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In Part 1 of the Session In Part 1 one of this 2-part session we will look at how to plan for, staff, budget, and prepare for a HANA implementation We.

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Presentation on theme: "In Part 1 of the Session In Part 1 one of this 2-part session we will look at how to plan for, staff, budget, and prepare for a HANA implementation We."— Presentation transcript:

0 An A-to-Z Guide to Implementing SAP HANA: Planning, Scoping, Staffing, Budgeting, and Execution
Bjarne Berg Comerit

1 In Part 1 of the Session In Part 1 one of this 2-part session we will look at how to plan for, staff, budget, and prepare for a HANA implementation We will see two demos of SAP HANA and discuss the different implementation scenarios You will learn about your hardware options and see real price examples We will explore a milestone plan and look at three different staffing models from real implementations At the end of this session you will know how to start the project planning for your implementation or migration In the second part of this presentation we will look at how to execute a HANA install and HANA migration project, and see how to do development in HANA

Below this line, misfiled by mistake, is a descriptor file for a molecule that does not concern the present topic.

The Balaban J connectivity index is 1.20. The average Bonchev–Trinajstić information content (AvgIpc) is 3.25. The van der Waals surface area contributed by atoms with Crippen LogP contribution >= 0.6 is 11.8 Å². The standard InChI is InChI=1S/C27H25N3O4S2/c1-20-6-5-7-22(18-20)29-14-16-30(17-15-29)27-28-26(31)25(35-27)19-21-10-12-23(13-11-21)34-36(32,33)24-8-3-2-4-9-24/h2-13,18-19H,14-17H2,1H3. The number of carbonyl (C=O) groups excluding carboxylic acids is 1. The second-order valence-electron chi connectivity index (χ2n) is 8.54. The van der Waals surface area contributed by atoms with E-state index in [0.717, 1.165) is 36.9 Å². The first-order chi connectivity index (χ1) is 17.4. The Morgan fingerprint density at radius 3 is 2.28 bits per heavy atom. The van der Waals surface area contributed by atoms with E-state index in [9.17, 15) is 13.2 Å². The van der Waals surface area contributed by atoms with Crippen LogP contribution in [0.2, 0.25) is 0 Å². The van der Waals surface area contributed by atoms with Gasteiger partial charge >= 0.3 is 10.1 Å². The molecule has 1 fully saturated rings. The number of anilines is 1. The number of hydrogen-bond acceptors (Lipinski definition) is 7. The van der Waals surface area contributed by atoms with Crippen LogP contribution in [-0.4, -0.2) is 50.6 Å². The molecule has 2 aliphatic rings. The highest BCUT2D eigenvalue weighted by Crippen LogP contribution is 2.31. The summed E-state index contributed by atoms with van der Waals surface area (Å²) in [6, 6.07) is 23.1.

2 What We’ll Cover Background and HANA demo HANA implementation options
Hardware sizing and planning HANA project staffing, roles, and responsibilities Top 10 lessons learned from SAP HANA implementations Creating realistic budgets and project plans Wrap-up

3 HANA Editions and Components
While HANA is sold as an appliance, there are many internal components and the edition you buy may contain different licenses to these components.

4 HANA Release Strategy and Names
Source: SAP AG, SAP HANA Product Management, Dec 2013. As of December 2013, SAP introduced the idea of “production verified revisions” to provide in-depth testing of all service packs for SAP HANA Based on the planned releases over the next 24 months, customers should adjust their plans for service packs accordingly

5 HANA Demo — SAP BusinessObjects on HANA